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7/7 bomb rescue efforts hampered by communication failings

It is 'unacceptable' that the emergency services are still not able to communicate by radio when they are underground, concludes a new report
Written by Andy McCue, Contributor

A report into the 7 July 2005 London bombings has said the lack of a digital radio network hampered the efforts of emergency service rescue teams, which were unable to communicate properly between the sites of the explosions underground, colleagues at ground level and control rooms.

The London Assembly's 7 July Review Committee report said it is "unacceptable" that the emergency services are still not able to communicate by radio when they are underground, 18 years after the official inquiry into the King's Cross fire recommended action to address the problem.

A project, called Connect, to enable emergency services personnel with digital radio handsets to communicate underground and from below surface to ground level is currently two years behind schedule but Transport for London (TfL) says it will be completed next year.

The lack of a digital radio network meant that many senior managers among the main emergency services, and the London Ambulance Service in particular, were forced to rely on using already overloaded mobile phone networks to communicate in the aftermath of the explosions.

Martin Flaherty, director of operations at the London Ambulance Service, told the committee: "We have accepted that we have become too reliant on mobile phone technology as a communication tool, and it is clear now that it cannot be relied upon in a complex major incident scenario."

This had a direct impact on rescue efforts with requests for further ambulances, supplies and equipment by London Ambulance Service personnel at the scenes of incidents failing to get through to the main control room. They were also unable to receive instructions as to which hospitals were still receiving patients.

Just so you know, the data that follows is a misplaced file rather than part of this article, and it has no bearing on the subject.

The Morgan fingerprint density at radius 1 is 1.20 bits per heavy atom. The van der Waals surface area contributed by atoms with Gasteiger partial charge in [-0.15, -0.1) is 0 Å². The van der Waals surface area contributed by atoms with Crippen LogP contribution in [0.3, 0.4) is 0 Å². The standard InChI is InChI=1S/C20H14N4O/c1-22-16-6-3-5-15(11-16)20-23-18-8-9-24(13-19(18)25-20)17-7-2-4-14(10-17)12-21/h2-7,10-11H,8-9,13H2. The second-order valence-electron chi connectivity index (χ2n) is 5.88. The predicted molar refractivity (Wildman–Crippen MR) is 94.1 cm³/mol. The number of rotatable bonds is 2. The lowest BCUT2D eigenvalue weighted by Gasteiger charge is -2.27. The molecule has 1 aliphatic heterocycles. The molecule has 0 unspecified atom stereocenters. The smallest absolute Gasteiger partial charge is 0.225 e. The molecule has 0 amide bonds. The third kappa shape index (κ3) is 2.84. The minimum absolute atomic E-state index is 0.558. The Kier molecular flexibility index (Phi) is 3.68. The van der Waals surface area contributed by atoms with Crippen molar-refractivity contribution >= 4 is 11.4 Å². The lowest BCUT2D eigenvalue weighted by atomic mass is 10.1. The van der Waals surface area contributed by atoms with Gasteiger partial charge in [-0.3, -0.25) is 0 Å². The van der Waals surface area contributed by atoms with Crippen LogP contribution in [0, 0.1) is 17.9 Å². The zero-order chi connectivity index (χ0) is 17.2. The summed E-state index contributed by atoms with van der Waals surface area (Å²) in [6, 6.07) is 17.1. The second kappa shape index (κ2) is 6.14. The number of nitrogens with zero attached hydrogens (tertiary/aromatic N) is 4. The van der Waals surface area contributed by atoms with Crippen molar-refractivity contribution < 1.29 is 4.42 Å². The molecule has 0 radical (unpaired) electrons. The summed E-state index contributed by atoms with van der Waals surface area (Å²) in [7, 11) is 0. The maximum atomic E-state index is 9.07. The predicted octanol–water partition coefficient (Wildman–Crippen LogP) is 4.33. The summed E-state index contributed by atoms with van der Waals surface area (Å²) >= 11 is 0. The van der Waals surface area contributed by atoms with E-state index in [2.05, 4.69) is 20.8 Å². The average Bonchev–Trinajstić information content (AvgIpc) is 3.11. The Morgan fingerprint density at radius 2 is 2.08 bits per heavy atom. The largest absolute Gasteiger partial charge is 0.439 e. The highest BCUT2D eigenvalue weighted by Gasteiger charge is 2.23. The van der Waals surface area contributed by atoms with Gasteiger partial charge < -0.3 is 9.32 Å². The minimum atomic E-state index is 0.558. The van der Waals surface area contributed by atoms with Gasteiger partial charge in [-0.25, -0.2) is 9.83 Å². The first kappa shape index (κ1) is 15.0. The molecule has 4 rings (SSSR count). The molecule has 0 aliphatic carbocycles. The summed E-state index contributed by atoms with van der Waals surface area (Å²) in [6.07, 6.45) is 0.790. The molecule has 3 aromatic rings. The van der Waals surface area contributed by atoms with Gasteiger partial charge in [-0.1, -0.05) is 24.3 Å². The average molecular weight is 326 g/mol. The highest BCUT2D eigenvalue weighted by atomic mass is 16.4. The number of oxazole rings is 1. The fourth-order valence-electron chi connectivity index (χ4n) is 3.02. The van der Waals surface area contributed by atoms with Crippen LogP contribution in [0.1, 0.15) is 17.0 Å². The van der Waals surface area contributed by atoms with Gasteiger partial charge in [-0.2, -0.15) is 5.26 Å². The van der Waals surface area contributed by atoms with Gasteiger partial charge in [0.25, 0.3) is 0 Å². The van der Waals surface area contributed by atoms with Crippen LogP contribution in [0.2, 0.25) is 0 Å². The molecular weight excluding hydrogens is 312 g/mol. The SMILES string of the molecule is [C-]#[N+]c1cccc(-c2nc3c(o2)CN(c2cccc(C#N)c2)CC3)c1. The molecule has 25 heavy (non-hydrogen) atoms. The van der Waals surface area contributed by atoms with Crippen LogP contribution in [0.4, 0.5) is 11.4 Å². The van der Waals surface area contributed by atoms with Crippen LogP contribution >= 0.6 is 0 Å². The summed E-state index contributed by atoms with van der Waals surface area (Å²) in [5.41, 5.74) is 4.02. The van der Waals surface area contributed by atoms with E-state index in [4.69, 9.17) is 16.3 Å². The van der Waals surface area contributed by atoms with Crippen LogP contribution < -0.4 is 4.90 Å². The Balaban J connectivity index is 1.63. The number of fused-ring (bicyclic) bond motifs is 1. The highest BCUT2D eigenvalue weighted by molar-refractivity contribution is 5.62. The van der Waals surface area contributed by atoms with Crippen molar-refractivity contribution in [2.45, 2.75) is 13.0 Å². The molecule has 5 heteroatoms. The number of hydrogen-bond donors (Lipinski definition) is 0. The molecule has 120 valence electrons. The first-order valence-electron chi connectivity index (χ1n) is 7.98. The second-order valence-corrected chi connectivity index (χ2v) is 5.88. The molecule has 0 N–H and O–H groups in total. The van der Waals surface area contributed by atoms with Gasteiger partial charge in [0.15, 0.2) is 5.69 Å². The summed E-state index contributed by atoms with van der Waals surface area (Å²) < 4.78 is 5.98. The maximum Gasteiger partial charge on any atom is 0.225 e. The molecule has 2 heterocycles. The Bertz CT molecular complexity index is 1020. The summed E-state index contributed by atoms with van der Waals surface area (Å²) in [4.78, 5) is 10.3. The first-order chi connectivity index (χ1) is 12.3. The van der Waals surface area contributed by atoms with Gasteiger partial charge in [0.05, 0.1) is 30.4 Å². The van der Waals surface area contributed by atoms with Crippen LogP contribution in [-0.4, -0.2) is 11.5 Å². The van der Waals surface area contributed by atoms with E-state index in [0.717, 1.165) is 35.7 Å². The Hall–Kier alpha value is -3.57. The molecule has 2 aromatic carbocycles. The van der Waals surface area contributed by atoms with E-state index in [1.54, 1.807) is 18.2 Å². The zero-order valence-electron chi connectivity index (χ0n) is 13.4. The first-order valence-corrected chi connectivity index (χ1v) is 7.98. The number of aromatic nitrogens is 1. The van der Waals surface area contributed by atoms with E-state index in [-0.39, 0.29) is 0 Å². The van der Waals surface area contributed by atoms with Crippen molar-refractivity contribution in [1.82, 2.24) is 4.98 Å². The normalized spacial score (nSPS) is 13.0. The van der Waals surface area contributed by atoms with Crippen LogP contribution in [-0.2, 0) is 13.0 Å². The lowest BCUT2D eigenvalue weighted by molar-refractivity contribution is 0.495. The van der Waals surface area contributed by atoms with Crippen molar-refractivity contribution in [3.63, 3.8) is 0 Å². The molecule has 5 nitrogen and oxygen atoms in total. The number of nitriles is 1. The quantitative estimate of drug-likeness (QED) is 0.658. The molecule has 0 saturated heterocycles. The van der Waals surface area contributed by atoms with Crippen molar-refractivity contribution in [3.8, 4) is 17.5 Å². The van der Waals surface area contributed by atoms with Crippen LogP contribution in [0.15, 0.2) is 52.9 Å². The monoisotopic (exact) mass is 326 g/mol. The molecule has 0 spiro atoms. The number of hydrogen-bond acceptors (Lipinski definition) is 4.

The London Assembly report concluded: "It is essential that London's emergency services are equipped with digital radio equipment so that they no longer have to rely on mobile telephones to communicate between the scenes of major incidents and the control rooms."

The scale of the mobile network overload is revealed in the report. Vodafone, for example, experienced a 250 percent increase in the volume of calls and a doubling of the volume of text messages. Across all networks on 7 July, 11 million calls were connected — 60 percent more than usual. This figure doesn't include unsuccessful calls.

Despite this network overload, the emergency services did not invoke the Access Overload Control (ACCOLC) system — apart from a 1km-square area around the Aldgate incident — which restricts mobile network access to the police, fire and ambulance personnel.

One of the reasons ACCOLC was not activated was that key emergency services personnel who were not carrying specially enabled telephones would not have been able to make or receive any calls.

The London Assembly report said: "This is clearly a major flaw in the system: there is no point in having the technology to enable key people to communicate with each other if the relevant authorities do not make sure that the right people are in possession of that technology."

London Underground's "antiquated" radio systems were also criticised after they failed to work on any of the three affected tube trains on 7 July, preventing direct communication from the trains to either the emergency services or TfL's control centre.

The report said the 20-year timeframe for the completion of TfL's £2bn PFI project for the rollout of a digital radio system underground on the tube needs to be "significantly reduced" and a feasibility study undertaken to assess potential interim technology solutions.

TfL said it welcomed the report and the London Resilience Network, which represents the city's emergency services, said some of the communications issues raised by the London Assembly report have already been recognised and acted upon.

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